Olives had a unique place on the ancient table because they were not only a food enjoyed by the masses, but also necessary to their survival. But they were also one of the most important early "appetizers," usually served, perhaps with a little bread, before the main part of the meal had begun. Together with cheese, pickled bulbs, and certain vegetables, olives comprised the list of absolutely necessary foods in the ancient larder, foods which no household ever lacked. Olives came under the category of "prosfagio," or food that was meant to be consumed before the actual meal. To this day, by and large, that is still the role that olives play on the Greek table. Greeks offer them often with a little ouzo or other eau de vie as a means of opening the appetite.

Olives in the Kitchen
For all their importance as one of the staples of the Greek kitchen, olives traditionally do not appear in many cooked dishes in Greece. The ancient Greeks considered the olive something that was meant to "open" the appetite, a food eaten with other small plates and with bread before the actual meal. Today, that is still very much the case. Olives are meze -appetizers- par excellence in Greece, and are almost always served up with a little bread or some rusks, cheese, and sometimes a few raw salted vegetables, such as radishes and cucumbers.

Nevertheless, there are some traditional dishes that include olives. First and foremost, is a whole array of salads. Olives are delicious matched with all sorts of vegetables, such as fresh ripe tomatoes, cucumbers, peppers, onions and more. They are wonderful with vegetables preserved in brine or olive oil, such as roasted red peppers, pickled peppers, pickled cauliflower, etc. Furthermoer, Greeks often use olives in sauces, namely tomato-based sauces that are served over pasta.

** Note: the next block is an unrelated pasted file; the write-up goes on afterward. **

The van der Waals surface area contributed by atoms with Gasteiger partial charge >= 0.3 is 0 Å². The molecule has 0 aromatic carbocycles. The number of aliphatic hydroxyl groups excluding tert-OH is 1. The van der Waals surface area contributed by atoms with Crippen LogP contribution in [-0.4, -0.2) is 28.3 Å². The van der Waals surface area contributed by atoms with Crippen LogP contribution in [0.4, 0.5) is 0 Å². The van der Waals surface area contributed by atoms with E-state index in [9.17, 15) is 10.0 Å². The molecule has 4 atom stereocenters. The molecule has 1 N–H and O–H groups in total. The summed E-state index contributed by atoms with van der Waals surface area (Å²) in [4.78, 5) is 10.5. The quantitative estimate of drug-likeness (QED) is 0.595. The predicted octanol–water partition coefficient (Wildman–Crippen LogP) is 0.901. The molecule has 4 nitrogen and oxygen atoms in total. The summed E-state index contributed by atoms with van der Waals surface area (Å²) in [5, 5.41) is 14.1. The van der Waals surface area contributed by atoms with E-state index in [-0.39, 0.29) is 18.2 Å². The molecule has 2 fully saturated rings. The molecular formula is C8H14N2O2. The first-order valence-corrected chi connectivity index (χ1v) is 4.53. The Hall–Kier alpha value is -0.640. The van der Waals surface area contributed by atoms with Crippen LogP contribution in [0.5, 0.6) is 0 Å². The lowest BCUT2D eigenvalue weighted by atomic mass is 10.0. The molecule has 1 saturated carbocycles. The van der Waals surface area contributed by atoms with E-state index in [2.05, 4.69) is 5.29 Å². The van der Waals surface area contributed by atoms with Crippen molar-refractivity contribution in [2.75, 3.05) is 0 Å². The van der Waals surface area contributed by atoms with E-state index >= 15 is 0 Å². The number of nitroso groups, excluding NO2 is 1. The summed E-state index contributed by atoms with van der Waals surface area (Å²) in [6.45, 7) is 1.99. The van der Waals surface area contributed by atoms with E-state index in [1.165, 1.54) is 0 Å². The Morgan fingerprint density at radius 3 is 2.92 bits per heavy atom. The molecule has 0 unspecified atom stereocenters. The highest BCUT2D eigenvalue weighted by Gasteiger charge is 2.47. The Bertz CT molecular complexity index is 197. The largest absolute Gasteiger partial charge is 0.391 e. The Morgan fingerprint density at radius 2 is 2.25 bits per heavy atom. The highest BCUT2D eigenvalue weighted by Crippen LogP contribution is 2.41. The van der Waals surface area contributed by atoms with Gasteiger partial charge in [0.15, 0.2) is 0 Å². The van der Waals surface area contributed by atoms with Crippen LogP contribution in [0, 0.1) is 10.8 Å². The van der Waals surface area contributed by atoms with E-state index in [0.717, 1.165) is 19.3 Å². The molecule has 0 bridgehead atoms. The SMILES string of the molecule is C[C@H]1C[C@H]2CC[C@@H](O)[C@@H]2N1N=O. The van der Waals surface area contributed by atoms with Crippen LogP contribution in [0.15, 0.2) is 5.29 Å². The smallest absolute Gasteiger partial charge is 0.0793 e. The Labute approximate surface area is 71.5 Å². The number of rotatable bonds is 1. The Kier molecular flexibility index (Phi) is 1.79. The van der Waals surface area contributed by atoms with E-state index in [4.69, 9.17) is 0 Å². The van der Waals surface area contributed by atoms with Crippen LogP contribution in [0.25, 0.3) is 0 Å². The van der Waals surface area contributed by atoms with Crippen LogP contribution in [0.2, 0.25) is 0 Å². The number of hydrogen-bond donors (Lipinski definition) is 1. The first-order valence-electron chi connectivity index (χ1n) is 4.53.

There are several breads and pies that call for olives, for example. In some parts of the country, stews often include olives. One such dish comes from the Ionian island of Zakynthos, where potatoes are stewed with onions, tomatoes and black olives. Another traditional dish, one that comes from the Peloponessos, is chicken stewed with green olives and feta. On the mainland, olives are roasted and served as a meze, and in Crete, one of the most delicious preparations a meze called "oftes elies" -roasted olives. This process intensifies the flavor and aroma of the olive and makes for one of the best appetizers in all of Greek cooking.

By and large, though, olives are meant to be savored as they are, a whole food, respected in their own rite.